Thursday, August 9, 2012

Eating my way through the Austro-Hungarian Empire

Anyone who knows me, knows that I remember trips mostly by the food I eat along the way. On top of being a great mnemonic device, I also happen to love food, particularly street food.
Street food is a great way to get the pulse of a place. Sure it's a little more risky than eating at restaurants, and believe me, I do plenty of that as well, but street food is the food of the people; It's the local food, and it defines the tastes of a region.

Every time I take a trip, I make a list of stuff I want to try in the places I'm headed. Usually those things are pretty easy to come across. Sometimes they're seasonal, sometimes they're national treasures. My research into food in Germany, Austria and Slovakia have given me a good many key dishes I'd love to try. The list is long, so I'm only going to show a few highlights from each region here.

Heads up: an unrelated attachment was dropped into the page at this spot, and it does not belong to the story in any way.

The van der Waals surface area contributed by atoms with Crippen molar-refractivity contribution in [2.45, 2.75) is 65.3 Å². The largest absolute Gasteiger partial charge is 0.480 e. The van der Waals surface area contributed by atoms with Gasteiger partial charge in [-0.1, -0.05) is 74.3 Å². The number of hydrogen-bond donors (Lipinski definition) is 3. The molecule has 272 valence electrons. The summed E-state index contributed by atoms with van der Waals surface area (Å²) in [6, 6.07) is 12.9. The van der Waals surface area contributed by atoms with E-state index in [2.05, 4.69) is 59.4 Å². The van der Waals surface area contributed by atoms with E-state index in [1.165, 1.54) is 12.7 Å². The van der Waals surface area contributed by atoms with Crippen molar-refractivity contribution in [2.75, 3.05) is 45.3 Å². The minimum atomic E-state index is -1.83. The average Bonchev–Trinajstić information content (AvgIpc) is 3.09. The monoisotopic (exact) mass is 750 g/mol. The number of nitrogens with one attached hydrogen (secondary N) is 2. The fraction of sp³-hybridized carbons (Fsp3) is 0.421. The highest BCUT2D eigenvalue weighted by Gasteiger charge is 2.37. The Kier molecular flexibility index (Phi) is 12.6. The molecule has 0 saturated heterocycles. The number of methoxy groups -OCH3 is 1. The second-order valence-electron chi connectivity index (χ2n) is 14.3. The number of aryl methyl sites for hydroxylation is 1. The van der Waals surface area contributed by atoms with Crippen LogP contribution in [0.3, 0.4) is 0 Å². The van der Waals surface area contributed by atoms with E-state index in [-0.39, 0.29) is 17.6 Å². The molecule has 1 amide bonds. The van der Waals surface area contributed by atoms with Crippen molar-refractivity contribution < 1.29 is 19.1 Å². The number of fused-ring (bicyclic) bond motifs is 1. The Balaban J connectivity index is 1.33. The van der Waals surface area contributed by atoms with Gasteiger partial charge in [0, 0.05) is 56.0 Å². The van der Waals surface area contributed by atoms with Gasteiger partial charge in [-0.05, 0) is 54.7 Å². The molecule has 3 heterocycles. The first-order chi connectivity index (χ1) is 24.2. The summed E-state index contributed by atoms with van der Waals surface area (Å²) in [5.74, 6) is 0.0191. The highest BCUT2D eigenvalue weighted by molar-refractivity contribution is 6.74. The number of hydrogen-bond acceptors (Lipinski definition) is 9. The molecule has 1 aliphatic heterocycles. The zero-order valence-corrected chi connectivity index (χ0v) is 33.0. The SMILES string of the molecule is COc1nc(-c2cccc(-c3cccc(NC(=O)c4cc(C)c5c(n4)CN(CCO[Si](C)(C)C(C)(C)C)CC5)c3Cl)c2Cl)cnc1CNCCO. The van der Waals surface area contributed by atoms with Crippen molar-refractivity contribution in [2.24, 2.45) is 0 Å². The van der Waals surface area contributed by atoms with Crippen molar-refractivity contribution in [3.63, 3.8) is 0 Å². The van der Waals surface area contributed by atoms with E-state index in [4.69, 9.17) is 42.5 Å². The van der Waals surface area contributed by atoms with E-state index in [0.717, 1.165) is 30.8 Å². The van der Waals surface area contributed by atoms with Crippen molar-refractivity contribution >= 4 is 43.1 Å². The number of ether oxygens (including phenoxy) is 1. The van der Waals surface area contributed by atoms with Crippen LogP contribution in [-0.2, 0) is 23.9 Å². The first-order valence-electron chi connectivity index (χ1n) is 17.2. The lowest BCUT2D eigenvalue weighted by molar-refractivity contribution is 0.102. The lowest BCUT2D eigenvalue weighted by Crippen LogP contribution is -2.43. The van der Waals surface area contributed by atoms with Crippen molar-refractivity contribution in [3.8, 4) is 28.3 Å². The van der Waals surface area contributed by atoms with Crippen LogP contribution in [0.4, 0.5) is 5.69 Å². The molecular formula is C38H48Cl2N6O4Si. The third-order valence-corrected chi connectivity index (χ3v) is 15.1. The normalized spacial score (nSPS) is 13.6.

The ultimate Berliner street food. Steamed, then fried pork sausage cut into bits. Then covered with curry ketchup and curry powder. Mmmm. Heartburn.
Berliner Pfannkuchen
Let's call it what it is -- a jelly doughnut. But usually filled with plum jelly.


Fine line between Austrian and German food here.

Always eaten before noon. Always with the hands. Sausage made with minced veal and pork bacon.
Caramelized sweet pancake, fried in butter, topped with powdered sugar. It's like funnel cake +. Served with fruit compote.


Salzburger Nockerln
Sweet Souffle made with raisins.
Cheesey, dumplingy thing.


By far the most things I'm interested in eating.

How could I not? Breaded veal cutlet with lemon.

Paper-thin layers of pastry filled with apples? Oh my.
Potato Dumpling filled with apricot.


The culinary departure of the trip. Lots of Hungarian influence.

Halusky Bryndzou
Potato dumplings with sheep's milk cheese and bacon
Bryndzove Pirohy
Who doesn't love a good peroshki?
Juniper brandy. The Slovak national drink.

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